Plaintiff argues that the ALJ nonetheless erred by not including more severe limitations in her RFC assessment based on her depression, anxiety and PTSD. [Doc. 13 at 9]. The ALJ found, in relevant part, that Plaintiff has the RFC to perform sedentary work which "is limited to simple, routine and repetitive work tasks or instructions[, ] that does not require close coordination or interactions with co-workers or the general public, and that is low stress (only occasional decision making and changes in work setting), nonconfrontational involvement with supervisor and not production pace." [R. at 27]. Plaintiff contends that, given the medical record evidence of her mental impairments and medications and her testimony of panic attacks, nausea and PTSD and that she has difficulty remembering and concentrating and poor sleep due to anxiety, nightmares and PTSD, the ALJ should have included more severe limitations in her RFC such as limiting her to "less than simple, routine and repetitive work tasks or instructions." [Doc. 13 at 9-10, citing R. at 49-50, 55, 64, 280-82, 288, 351-69, 374, 447-59, 721-27, 810, 1019-20].

In support, Plaintiff discusses one of the medical records which she cites: Dr. Berger's psychological evaluation. [Doc. 13 at 9-10]. Plaintiff points out that Dr. Berger diagnosed her condition as "major depression, recurrent, mild and PTSD" with a GAF score of 55 in January 2010 and that Dr. Berger opined that Plaintiff is "able to understand instructions, but is significant (sic) limited in her ability to carry out tasks, likely able to sustain attention for short periods of time if given breaks, her task performance would be expected to be slow, likely to decompensate under highly stressful conditions, and likely to get along well with others." [Doc. 13 at 9, quoting R. at 321-22 (internal quotation marks omitted)].

However, based on the records cited by the parties in their briefs and the record as a whole, the court finds that substantial record evidence supports the limitations in the ALJ's RFC assessment. The record shows that Plaintiff was experiencing some anxiety in 2007. [R. at 280-82, 288]. But, as the ALJ found, in February 2008, Dr. Michaele Brown with Pain Solution Treatment Center noted that Plaintiff's mood and affect were normal and appropriate, and the record shows that Plaintiff had normal recent, immediate and remote memory and normal language functions. [Exhibit 1F; R. at 30, 269]. Plaintiff cites records showing that she experienced some anxiety in July and November 2008 and in October and December 2009. [See R. at 374-77 (anxious over heart palpitations given mother's health history), 358-66 (anxious about facial swelling and went to ER on December 24; diagnosis - needs oral surgery), 721-24 (chest pain accompanied by anxiety and moderate elevation of systolic blood pressure), 811 ("Patient needs to learn to set boundries [sic] @ work & @ home. Sleep poor, PTSD, nightmares of wrecks")]. Shortly after the December 2009 record cited by Plaintiff, Dr. Berger evaluated Plaintiff and gave her a GAF of 55 which, as the ALJ noted, indicates moderate, not severe, problems. See American Psychiatric Ass'n, Diagnostic and Statistical Manual of Mental Disorders (5th ed. 2013)). Dr. Berger found that Plaintiff's "thoughts were linked in a logical manner... no delusions [were] reported" and that she could understand instructions although her performance would be slow. [Exhibit 4F; R. at 30]. The ALJ also noted that the State agency psychological expert, Dr. William Meneese, who reviewed Plaintiff's records and completed a mental RFC form in February 2010, found that Plaintiff was "not disabled." [R. at 30; Exhibit 6F].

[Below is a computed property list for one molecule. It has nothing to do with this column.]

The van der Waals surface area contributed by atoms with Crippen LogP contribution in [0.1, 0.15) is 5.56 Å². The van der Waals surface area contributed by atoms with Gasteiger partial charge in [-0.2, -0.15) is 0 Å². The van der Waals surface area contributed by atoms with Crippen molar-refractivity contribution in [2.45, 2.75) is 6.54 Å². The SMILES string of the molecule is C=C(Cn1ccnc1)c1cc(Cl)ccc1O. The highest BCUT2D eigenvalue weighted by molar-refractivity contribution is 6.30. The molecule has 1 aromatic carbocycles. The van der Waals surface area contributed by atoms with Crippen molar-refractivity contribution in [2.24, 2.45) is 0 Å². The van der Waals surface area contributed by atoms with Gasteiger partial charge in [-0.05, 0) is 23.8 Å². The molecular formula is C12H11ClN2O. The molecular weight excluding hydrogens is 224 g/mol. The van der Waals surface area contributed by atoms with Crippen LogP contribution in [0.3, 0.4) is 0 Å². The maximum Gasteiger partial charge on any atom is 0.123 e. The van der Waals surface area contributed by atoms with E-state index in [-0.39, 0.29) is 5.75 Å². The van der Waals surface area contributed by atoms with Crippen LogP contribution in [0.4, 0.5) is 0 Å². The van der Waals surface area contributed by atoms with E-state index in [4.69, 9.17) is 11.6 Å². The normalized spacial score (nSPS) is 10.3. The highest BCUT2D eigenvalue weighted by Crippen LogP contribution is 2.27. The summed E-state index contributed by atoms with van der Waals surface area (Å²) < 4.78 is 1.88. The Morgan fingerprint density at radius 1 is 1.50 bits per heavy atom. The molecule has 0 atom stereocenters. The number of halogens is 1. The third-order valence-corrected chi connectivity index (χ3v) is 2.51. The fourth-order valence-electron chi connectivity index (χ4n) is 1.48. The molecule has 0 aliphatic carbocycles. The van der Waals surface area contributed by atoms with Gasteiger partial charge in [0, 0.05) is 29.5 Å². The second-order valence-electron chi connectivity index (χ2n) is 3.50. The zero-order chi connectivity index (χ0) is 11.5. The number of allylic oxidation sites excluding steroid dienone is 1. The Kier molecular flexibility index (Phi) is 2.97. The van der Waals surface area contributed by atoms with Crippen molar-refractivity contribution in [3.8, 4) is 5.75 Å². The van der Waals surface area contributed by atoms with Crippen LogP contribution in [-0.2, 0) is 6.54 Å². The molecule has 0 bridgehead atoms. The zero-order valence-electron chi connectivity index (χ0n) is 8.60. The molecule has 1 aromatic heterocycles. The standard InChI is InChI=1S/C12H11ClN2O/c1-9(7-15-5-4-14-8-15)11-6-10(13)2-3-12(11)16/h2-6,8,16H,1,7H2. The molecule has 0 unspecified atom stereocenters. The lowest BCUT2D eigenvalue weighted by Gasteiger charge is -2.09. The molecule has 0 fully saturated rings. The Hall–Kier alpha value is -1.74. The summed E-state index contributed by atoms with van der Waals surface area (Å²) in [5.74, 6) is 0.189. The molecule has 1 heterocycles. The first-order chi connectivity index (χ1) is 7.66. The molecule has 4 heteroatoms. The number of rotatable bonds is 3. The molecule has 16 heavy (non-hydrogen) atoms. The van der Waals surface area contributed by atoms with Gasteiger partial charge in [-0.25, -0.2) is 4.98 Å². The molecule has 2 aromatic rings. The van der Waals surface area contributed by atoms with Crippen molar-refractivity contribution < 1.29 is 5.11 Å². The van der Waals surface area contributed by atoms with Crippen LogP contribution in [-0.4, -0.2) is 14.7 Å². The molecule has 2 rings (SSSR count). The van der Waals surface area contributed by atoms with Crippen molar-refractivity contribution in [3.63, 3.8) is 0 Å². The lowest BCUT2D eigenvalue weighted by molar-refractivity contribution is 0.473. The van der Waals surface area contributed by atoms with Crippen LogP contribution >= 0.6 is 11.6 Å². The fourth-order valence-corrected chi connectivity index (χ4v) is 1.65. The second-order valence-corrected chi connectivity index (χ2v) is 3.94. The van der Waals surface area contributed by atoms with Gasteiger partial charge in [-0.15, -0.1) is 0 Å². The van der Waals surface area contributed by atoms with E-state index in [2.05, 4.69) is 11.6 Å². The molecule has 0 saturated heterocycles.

Dr. Meneese found that, although Plaintiff's alleged limits could arise from her depression, anxiety and PTSD, the medical record evidence through February 2010 including Dr. Berger's evaluation and Plaintiff's ADLs "did not reflect signs/sxs of markedly disabling mental illness." [R. at 334]. And Dr. Meneese opined that Plaintiff's allegations of mental disability were only partially credible. [Id.] Plaintiff went to the ER in April 2010 and reported not taking a prescription for Xanax, and her mood and affect were noted to be "normal." [R. at 351-53]. The ALJ found that, in August 2010, Plaintiff reported to Dr. Glover, a psychiatrist, that she had been on Xanax for 2 years and that Xanax helped lessen her symptoms of anxiety. [R. at 30; Exhibit 13F; see R. at 447-48]. Plaintiff also reported to Dr. Glover, "I'm not depressed, I'm just stressed." [R. at 447]. And Dr. Glover found that, although Plaintiff presented with an anxious mood, her thought process was coherent, her memory grossly intact and her mood congruent. [R. at 453].